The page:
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The Mystery of 250 Cloned Websites Linked to Gambling Firms

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In a concerning discovery, Swedish digital rights organization Qurium has uncovered around 250 cloned websites that seem to be operating as conduits for Chinese football gambling outfits. These cloned sites, whose creation dates back to September 2021, appear to be part of an elaborate scheme to promote Chinese-linked gambling platforms.

Web of Clones and Gambling Links

The investigation began when Filipino media outlet MindaNews stumbled upon a clone of its own website. This duplicate had been translated into Chinese and was riddled with various gambling advertisements. Qurium's subsequent inquiry revealed that numerous organizations, including private businesses, universities, and public libraries, had fallen victim to this site-copying endeavor.

What adds a twist to the story is Qurium's assertion that some of these gambling ads are linked to a physical address in the tax haven of the Isle of Man, where several gambling companies are registered.

One website promoted through these cloned sites is associated with Kaiyun, a gambling entity holding a UK business license operated by Gibraltar-based TGP Europe Limited. TGP specializes in providing "white label" gaming services, essentially offering a platform that allows organizations, including football clubs, to create branded gambling services without the hassle of managing the infrastructure.

However, TGP Europe Limited has been cited by the UK Gambling Commission for violating anti-money laundering requirements, raising further concerns about its operations.

Qurium also references reporting from football-focused outlet Josimar, which suggests that TGP provides its services to China-controlled entities that operate gaming services. Due to the ban on gambling in China, these organizations operate from bases in Vietnam and the Philippines.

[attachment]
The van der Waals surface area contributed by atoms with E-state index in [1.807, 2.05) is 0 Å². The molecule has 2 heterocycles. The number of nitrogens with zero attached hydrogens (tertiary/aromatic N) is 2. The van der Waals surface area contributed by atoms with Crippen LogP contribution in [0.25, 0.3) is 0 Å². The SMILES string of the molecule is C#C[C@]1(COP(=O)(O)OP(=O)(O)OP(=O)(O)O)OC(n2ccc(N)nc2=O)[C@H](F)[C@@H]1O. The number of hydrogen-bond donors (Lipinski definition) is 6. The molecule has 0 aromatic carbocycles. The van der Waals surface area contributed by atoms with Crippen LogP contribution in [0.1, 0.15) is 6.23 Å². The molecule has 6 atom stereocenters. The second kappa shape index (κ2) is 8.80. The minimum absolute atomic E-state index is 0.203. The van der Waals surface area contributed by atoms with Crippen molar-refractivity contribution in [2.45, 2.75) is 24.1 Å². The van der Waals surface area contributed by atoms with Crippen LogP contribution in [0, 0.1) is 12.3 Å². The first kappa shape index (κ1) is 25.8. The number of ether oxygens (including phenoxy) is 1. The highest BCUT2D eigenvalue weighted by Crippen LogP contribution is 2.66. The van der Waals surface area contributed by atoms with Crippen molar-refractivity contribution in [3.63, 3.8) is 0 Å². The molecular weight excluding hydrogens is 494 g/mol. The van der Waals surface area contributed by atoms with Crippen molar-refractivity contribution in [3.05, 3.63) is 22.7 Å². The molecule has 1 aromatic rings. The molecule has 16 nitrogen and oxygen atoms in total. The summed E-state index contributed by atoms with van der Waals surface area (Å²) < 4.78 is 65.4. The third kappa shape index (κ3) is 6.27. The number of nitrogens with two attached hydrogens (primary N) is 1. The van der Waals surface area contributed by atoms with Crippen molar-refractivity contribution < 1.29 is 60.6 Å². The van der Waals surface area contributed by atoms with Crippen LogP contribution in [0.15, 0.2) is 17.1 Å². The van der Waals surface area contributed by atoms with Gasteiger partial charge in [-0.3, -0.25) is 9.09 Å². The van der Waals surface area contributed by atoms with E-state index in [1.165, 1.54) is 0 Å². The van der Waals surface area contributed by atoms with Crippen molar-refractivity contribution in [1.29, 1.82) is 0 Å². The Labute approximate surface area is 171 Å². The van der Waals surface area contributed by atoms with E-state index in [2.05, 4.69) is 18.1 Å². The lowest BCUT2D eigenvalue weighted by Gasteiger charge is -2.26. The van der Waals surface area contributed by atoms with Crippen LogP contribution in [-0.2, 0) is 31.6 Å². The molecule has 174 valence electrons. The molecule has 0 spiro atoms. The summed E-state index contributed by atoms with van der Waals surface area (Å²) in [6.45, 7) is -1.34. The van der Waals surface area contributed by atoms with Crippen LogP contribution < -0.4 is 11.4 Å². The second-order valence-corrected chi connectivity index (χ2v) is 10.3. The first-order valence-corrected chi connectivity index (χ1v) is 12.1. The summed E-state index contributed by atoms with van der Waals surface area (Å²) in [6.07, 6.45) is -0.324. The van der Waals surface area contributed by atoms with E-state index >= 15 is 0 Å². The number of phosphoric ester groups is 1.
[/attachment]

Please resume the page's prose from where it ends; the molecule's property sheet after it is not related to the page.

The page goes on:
Most of the cloned websites' domain names were registered by Gname.com Pte. Ltd, an organization with a history of registering domains that closely resemble other well-known brands, often used for gambling websites. Notably, Gname has been reprimanded by the World Intellectual Property Organization for such activities.

Unmasking the Motive

The motivation behind cloning these sites and registering questionable domains for promoting gambling remains murky. One plausible explanation is that these cloned sites can serve as a workaround for publishers and ad networks who are reluctant to carry certain types of ads.

Illegally cloned websites are less discerning about the third-party ads they host, making them a convenient tool for operators of gambling platforms looking to boost traffic.

It's unclear whether these cloned websites specifically target individuals in the People's Republic of China, where gambling is illegal, and VPN usage is discouraged. Alternatively, they may be aimed at the sizable Chinese diaspora residing outside of China.

Regardless of the intended audience, these cloned websites face challenges in search engine rankings due to their duplicated content. This not only hinders their effectiveness but also underscores the ethical and legal concerns surrounding their operations.

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